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Rising prevalence of allergy to peanut in children: Data from 2 sequential cohorts.

BACKGROUND: Allergy to peanut is common. However, it is not known whether the prevalence of sensitization and clinical allergy to peanut is increasing.

OBJECTIVE: We sought to determine any change in the prevalence of peanut sensitization and reactivity in early childhood in 2 sequential cohorts in the same geographic area 6 years apart.

METHODS: Of 2878 children born between September 1, 1994, and August 31, 1996, living on the Isle of Wight, 1273 completed questionnaires, and 1246 had skin prick tests at the age of 3 to 4 years. Those with positive skin prick test responses to peanut were subjected to oral peanut challenges, unless there was a history of immediate systemic reaction. These data were compared with information on sensitization and clinical allergy to peanut available from a previous cohort born in 1989 in the same geographic area.

RESULTS: There was a 2-fold increase in reported peanut allergy (0.5 % [6/1218] to 1.0 % [13/1273]), but the difference was nonsignificant (P =.2). Peanut sensitization increased 3-fold, with 41 (3.3 %) of 1246 children sensitized in 1994 to 1996 compared with 11 (1.1 %) of 981 sensitized 6 years ago (P =.001). Of 41 sensitized children in the current study, 10 reported a convincing clinical reaction to peanut, and 8 had positive oral challenge results, giving an overall estimate of peanut allergy of 1.5% (18/1246).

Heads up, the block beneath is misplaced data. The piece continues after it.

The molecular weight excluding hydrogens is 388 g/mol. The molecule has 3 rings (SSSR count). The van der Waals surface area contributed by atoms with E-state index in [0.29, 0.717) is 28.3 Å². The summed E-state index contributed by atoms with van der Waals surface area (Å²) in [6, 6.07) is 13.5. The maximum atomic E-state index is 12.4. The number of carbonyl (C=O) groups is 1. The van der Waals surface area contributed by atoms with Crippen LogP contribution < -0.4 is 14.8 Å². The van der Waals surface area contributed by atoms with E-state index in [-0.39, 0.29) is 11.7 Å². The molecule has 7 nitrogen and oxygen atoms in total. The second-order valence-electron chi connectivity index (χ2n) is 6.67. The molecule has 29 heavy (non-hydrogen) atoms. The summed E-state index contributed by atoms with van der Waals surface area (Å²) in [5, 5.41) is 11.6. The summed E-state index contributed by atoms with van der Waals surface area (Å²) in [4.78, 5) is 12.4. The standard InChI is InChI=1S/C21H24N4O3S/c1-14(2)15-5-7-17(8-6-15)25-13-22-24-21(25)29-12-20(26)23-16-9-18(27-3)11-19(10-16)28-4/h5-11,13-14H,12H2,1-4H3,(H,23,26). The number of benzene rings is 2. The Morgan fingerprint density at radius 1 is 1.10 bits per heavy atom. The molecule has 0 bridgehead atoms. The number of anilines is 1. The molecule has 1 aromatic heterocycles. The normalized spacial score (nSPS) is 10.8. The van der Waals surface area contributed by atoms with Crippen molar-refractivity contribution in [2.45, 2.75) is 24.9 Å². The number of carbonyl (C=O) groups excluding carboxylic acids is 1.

CONCLUSIONS: Sensitization to peanut had increased between 1989 and 1994 to 1996. There was a strong but statistically nonsignificant trend for increase in reported peanut allergy.

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